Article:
Debra Saunders-White, Deputy Assistant Secretary for Higher Education Programs at the Department of Education, shared more about the specifics of the GEAR UP demonstration project as the key administrator of the program. She discussed the research design in greater depth, emphasizing the value of having a controlled and random trial set-up to better determine the effects of assets. The specifics of the program as currently outlined would provide an account to participating students in the amount of $200. Students who are able to put away $10 every month during their high school years are eligible for a one-to-one match. Ultimately, the funds in the account can total up to $1,160. The program is open to public commentary for a month and ED welcomes detailed feedback. ED is particularly interested in ideas about the type of account and any insights into how to best manage an automatic enrollment process.
Evelyn Ganzglass, Director of Workforce Development at the Center for Law and Social Policy, discussed the specific issues related to community college affordability. While community colleges are cheaper than four-year institutions, they are still many thousands of dollars and many students simultaneously juggle family and work obligations while attending. Her work focuses on a range of interventions that aim to improve community college success, including building assets, accessing public benefits, emergency loans, financial literacy education, and work opportunities more conducive to full-time attendance at school. Specifically, Ganzglass is working to streamline access to public benefits for community college students. Currently the financial aid system and public benefit system create a challenging situation for low-income students: will they lose their aid if they apply for benefits? Will their aid disqualify them from receiving benefits? Some of this has been sorted out at the federal level but logistical challenges remain.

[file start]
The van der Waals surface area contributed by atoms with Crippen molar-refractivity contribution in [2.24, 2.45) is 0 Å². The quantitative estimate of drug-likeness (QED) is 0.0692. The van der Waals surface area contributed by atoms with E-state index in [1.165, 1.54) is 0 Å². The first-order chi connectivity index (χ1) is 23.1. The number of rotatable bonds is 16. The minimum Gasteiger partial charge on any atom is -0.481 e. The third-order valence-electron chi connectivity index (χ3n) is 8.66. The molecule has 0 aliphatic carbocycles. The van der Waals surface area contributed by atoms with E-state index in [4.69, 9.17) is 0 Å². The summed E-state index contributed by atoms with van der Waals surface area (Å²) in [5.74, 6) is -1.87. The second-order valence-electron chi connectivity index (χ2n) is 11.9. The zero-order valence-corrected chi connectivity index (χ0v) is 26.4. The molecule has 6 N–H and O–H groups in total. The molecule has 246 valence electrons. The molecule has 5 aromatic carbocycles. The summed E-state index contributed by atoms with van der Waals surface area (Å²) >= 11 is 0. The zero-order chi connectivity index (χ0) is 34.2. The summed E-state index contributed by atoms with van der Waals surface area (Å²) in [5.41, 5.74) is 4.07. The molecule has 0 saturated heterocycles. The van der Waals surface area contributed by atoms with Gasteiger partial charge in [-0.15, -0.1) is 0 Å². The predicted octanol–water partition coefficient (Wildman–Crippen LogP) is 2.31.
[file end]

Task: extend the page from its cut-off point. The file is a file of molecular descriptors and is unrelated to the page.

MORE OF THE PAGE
Lastly, Kevin Carvey, the current policy director at Education Sector but incoming director of New America’s Education Policy Program, spoke about the role children’s savings can play in the higher education landscape. He admitted to some initial skepticism about the benefits of this model: he wondered if such a program was so complicated, why not simply invest the funds in additional Pell Grants (which benefit low income students attending college). However, he sees the value of students engaging from a young age with both the financial and academic aspects of college readiness through a savings account model. The embedded nature of a “dual commitment” on the part of the individual and broader society into the fabric of the account structure strengthens the program.
Audience members asked for more information about the logistics of the demonstration project, including ethical dilemmas that the Department of Ed has grappled with. Questions also probed William Elliott on his research in the effects of savings on children’s college attendance. (Again, his series on this issue makes for a great introduction to the research on this issue.)